The Equal Employment Opportunity Commission (EEOC) is starting to poke around one of the workplace’s biggest trouble areas. 

The agency recently held a meeting to gather info about the growing use of social media and if and how it affects laws the EEOC enforces.

Five individuals spoke with agency officials at EEOC headquarters about how social media affects hiring, recruiting, harassment, retention and more.

Who was involved?

  • Jonathan Segal, speaking on behalf of the Society for Human Resource Management (SHRM), explained the benefits (engagement, knowledge-sharing) and the issues (discrimination) that social media usage can add to the workplace
  • Renee Jackson of Nixon Peabody LLP recommended that social media background checks only be performed by third parties so companies don’t expose themselves to sensitive info
  • Rita Kittle, a Senior Trial Attorney in EEOC’s Denver Field Office warned that the increased effort to access private social media communications may have a chilling effect on persons seeking to exercise their rights under federal anti-discrimination laws
  • Acting Associate Legal Counsel Carol Miaskoff highlighted the handful of cases that the EEOC has been involved in that have dealt with social media, and
  • Lynne Bernabei of Bernabei & Wachtel PLLC noted that even if employees post harassing or derogatory information about co-workers away from the workplace, an employer may be liable for a hostile work environment if it was aware of the postings or if the harassing employee was using employer-owned devices or accounts.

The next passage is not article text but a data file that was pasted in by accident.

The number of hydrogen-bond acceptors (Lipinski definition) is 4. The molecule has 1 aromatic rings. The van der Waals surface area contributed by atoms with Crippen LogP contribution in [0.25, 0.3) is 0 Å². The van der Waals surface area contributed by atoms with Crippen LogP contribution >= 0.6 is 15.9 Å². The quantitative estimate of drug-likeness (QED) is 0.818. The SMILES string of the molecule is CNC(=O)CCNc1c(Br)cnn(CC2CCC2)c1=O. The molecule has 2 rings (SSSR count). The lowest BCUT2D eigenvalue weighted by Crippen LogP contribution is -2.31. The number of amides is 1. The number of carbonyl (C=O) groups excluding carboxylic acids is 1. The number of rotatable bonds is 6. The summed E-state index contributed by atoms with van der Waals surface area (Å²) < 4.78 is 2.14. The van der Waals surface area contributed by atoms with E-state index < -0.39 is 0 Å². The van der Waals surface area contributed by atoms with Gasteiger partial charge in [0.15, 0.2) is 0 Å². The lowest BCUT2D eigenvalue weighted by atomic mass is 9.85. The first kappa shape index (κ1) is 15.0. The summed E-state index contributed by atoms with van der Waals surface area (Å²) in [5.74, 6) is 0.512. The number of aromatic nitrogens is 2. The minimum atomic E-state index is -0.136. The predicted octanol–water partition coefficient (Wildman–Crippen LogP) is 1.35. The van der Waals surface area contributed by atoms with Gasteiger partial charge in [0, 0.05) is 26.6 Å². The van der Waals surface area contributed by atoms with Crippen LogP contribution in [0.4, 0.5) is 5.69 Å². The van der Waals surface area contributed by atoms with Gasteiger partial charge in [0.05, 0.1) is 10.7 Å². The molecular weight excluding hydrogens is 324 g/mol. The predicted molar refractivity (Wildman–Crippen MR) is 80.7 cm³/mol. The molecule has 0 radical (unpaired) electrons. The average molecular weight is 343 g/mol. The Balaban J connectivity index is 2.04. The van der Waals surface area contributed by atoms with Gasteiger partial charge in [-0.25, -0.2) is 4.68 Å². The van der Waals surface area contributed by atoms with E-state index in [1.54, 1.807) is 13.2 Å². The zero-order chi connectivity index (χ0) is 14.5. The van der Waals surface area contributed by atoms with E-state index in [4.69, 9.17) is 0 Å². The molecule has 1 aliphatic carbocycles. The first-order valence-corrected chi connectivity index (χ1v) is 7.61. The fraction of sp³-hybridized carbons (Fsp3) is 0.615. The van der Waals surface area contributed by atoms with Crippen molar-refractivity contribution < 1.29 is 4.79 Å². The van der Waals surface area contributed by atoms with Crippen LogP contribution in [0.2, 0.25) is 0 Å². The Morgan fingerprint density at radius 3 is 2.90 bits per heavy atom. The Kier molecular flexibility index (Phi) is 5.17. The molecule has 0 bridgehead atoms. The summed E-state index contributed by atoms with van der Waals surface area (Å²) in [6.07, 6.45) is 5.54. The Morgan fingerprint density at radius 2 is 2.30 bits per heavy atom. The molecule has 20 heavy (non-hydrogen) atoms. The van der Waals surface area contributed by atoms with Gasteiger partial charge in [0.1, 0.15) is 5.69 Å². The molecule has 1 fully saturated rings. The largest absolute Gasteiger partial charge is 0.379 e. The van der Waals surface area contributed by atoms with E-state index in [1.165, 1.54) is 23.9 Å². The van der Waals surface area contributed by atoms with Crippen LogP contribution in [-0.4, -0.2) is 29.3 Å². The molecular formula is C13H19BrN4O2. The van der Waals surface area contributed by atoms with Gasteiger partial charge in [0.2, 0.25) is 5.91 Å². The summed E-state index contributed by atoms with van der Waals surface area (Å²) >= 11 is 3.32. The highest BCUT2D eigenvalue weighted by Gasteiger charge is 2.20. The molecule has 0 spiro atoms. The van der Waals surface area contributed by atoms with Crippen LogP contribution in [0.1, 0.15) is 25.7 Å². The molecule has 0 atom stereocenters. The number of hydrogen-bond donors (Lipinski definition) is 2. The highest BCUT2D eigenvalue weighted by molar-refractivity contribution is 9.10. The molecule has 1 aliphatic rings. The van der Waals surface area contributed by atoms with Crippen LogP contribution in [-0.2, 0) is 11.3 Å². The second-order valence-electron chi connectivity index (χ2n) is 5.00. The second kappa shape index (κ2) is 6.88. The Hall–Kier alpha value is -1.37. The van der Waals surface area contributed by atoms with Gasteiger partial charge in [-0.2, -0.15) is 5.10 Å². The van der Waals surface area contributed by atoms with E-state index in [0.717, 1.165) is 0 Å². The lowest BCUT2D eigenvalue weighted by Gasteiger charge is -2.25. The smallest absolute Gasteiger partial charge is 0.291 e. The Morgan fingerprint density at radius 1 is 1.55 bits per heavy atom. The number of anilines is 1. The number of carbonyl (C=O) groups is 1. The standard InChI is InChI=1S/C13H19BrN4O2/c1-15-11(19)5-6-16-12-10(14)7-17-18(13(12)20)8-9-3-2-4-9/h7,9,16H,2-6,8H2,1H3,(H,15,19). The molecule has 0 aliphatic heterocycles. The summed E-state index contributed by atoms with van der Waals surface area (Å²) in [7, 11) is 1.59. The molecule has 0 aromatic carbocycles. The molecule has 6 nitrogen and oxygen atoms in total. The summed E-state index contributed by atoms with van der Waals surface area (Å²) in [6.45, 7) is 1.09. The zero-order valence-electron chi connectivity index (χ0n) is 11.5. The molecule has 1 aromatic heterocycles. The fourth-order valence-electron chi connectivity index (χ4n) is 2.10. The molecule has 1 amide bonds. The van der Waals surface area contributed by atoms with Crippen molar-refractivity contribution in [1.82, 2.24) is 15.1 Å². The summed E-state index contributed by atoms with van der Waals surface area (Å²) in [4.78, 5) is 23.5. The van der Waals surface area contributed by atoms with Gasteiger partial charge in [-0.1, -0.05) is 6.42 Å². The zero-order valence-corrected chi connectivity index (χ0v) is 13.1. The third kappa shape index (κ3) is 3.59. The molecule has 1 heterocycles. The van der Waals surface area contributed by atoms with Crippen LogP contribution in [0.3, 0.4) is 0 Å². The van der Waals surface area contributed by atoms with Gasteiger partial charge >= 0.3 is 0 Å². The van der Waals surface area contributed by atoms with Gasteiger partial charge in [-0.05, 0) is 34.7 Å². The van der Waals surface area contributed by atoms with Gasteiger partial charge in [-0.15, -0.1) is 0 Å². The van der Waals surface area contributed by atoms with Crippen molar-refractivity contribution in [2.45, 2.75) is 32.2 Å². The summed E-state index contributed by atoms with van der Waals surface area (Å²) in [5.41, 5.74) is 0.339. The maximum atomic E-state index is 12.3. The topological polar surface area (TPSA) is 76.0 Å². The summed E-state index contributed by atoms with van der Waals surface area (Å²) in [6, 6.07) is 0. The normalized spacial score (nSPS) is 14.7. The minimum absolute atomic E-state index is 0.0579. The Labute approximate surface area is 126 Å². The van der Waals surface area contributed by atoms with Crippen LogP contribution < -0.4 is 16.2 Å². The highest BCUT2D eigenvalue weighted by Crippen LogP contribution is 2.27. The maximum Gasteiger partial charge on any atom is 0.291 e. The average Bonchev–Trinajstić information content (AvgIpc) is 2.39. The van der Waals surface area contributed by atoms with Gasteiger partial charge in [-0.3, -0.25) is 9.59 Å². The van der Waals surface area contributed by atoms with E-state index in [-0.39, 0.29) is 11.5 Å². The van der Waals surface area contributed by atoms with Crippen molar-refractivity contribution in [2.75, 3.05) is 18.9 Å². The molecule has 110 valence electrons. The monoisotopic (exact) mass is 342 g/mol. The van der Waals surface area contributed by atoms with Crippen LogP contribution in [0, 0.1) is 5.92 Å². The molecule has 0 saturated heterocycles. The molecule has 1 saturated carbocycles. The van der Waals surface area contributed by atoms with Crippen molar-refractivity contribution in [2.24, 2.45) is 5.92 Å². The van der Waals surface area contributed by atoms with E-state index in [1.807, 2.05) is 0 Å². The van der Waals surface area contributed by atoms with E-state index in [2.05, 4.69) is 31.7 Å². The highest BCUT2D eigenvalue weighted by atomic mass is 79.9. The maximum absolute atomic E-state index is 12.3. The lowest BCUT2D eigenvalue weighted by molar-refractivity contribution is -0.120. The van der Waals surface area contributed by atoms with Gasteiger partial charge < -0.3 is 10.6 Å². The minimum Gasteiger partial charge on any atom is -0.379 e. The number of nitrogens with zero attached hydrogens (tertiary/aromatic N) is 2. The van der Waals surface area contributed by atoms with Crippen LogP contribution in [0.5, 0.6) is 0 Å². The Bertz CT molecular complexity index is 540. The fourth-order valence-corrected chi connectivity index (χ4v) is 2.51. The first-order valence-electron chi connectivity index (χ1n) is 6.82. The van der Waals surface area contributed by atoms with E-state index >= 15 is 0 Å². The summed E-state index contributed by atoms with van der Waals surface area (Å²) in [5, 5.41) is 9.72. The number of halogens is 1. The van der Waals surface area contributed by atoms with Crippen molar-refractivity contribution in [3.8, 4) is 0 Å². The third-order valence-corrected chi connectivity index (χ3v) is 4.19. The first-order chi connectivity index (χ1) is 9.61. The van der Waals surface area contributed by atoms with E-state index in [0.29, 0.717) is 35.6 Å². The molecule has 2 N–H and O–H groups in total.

Is social media guidance on its way or no?

So can we expect guidance from the EEOC about the “correct” use of social media, similar to the agency’s controversial criminal background check guidance?

No — at least not yet, according to Seyfarth Shaw attorneys Christopher DeGroff and Paul Kehoe on the Workplace Class Action blog:

The meeting was intended to be an information gathering session for the EEOC rather than a signal that the EEOC would consider adopting guidance regarding an employer’s use of social media information.

That said, DeGroff and Kehoe do have some recommendations for employers on how to stay safe regarding social media usage:

When it comes to social media, the line between public and private activities is blurred at best, and non-existent at worst.  While new EEOC guidance is currently not in the cards, employers need to take care to review its social media policies or consider adopting a narrowly tailored policy for many reasons, including seeking qualified candidates, promoting brand awareness, avoiding harassment claims, and more.

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